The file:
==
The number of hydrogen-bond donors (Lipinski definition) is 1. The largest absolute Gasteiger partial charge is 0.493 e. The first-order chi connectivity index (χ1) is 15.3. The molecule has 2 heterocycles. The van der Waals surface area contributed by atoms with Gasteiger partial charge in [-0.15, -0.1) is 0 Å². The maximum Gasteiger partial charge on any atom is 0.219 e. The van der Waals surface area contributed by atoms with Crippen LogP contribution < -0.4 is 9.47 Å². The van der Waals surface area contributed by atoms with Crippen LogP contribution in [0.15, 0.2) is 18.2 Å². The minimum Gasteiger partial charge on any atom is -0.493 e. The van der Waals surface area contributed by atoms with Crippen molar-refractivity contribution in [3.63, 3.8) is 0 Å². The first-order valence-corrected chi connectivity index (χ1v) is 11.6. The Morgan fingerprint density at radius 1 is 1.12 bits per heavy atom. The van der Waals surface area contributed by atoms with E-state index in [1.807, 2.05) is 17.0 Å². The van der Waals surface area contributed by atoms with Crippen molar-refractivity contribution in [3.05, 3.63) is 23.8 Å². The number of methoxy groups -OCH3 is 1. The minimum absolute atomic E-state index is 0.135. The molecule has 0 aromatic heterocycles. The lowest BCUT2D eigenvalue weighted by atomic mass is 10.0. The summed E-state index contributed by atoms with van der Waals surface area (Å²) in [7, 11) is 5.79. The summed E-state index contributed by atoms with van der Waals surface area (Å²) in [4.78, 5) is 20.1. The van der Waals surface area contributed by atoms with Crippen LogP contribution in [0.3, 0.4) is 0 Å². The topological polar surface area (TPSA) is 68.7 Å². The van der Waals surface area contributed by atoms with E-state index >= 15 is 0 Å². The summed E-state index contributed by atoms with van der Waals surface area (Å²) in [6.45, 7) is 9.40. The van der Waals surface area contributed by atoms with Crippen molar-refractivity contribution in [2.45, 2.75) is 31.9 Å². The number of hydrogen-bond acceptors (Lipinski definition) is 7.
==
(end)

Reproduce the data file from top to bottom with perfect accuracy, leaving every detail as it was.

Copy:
The number of hydrogen-bond donors (Lipinski definition) is 1. The largest absolute Gasteiger partial charge is 0.493 e. The first-order chi connectivity index (χ1) is 15.3. The molecule has 2 heterocycles. The van der Waals surface area contributed by atoms with Gasteiger partial charge in [-0.15, -0.1) is 0 Å². The maximum Gasteiger partial charge on any atom is 0.219 e. The van der Waals surface area contributed by atoms with Crippen LogP contribution < -0.4 is 9.47 Å². The van der Waals surface area contributed by atoms with Crippen LogP contribution in [0.15, 0.2) is 18.2 Å². The minimum Gasteiger partial charge on any atom is -0.493 e. The van der Waals surface area contributed by atoms with Crippen molar-refractivity contribution in [3.63, 3.8) is 0 Å². The first-order valence-corrected chi connectivity index (χ1v) is 11.6. The Morgan fingerprint density at radius 1 is 1.12 bits per heavy atom. The van der Waals surface area contributed by atoms with E-state index in [1.807, 2.05) is 17.0 Å². The van der Waals surface area contributed by atoms with Crippen molar-refractivity contribution in [3.05, 3.63) is 23.8 Å². The number of methoxy groups -OCH3 is 1. The minimum absolute atomic E-state index is 0.135. The molecule has 0 aromatic heterocycles. The lowest BCUT2D eigenvalue weighted by atomic mass is 10.0. The summed E-state index contributed by atoms with van der Waals surface area (Å²) in [7, 11) is 5.79. The summed E-state index contributed by atoms with van der Waals surface area (Å²) in [4.78, 5) is 20.1. The van der Waals surface area contributed by atoms with Crippen LogP contribution in [0.3, 0.4) is 0 Å². The topological polar surface area (TPSA) is 68.7 Å². The van der Waals surface area contributed by atoms with E-state index >= 15 is 0 Å². The summed E-state index contributed by atoms with van der Waals surface area (Å²) in [6.45, 7) is 9.40. The van der Waals surface area contributed by atoms with Crippen molar-refractivity contribution in [2.45, 2.75) is 31.9 Å². The number of hydrogen-bond acceptors (Lipinski definition) is 7.